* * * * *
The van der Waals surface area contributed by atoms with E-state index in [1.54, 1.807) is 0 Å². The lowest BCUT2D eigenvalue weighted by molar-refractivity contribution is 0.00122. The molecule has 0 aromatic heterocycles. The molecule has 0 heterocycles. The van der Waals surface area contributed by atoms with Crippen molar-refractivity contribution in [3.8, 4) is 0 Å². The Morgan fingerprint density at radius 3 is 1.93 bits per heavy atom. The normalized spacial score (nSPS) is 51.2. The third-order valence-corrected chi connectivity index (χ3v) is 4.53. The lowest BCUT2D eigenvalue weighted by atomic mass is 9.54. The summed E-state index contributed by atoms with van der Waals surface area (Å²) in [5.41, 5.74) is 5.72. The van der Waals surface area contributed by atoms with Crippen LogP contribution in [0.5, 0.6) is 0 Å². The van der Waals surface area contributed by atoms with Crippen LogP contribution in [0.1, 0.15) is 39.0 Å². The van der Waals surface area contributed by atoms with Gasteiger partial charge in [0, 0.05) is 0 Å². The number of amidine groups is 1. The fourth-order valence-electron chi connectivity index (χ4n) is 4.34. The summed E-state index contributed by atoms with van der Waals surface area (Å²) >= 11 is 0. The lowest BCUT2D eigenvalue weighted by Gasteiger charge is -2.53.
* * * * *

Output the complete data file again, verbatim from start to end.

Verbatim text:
The van der Waals surface area contributed by atoms with E-state index in [1.54, 1.807) is 0 Å². The lowest BCUT2D eigenvalue weighted by molar-refractivity contribution is 0.00122. The molecule has 0 aromatic heterocycles. The molecule has 0 heterocycles. The van der Waals surface area contributed by atoms with Crippen molar-refractivity contribution in [3.8, 4) is 0 Å². The Morgan fingerprint density at radius 3 is 1.93 bits per heavy atom. The normalized spacial score (nSPS) is 51.2. The third-order valence-corrected chi connectivity index (χ3v) is 4.53. The lowest BCUT2D eigenvalue weighted by atomic mass is 9.54. The summed E-state index contributed by atoms with van der Waals surface area (Å²) in [5.41, 5.74) is 5.72. The van der Waals surface area contributed by atoms with Crippen LogP contribution in [0.5, 0.6) is 0 Å². The van der Waals surface area contributed by atoms with Crippen LogP contribution in [0.1, 0.15) is 39.0 Å². The van der Waals surface area contributed by atoms with Gasteiger partial charge in [0, 0.05) is 0 Å². The number of amidine groups is 1. The fourth-order valence-electron chi connectivity index (χ4n) is 4.34. The summed E-state index contributed by atoms with van der Waals surface area (Å²) >= 11 is 0. The lowest BCUT2D eigenvalue weighted by Gasteiger charge is -2.53.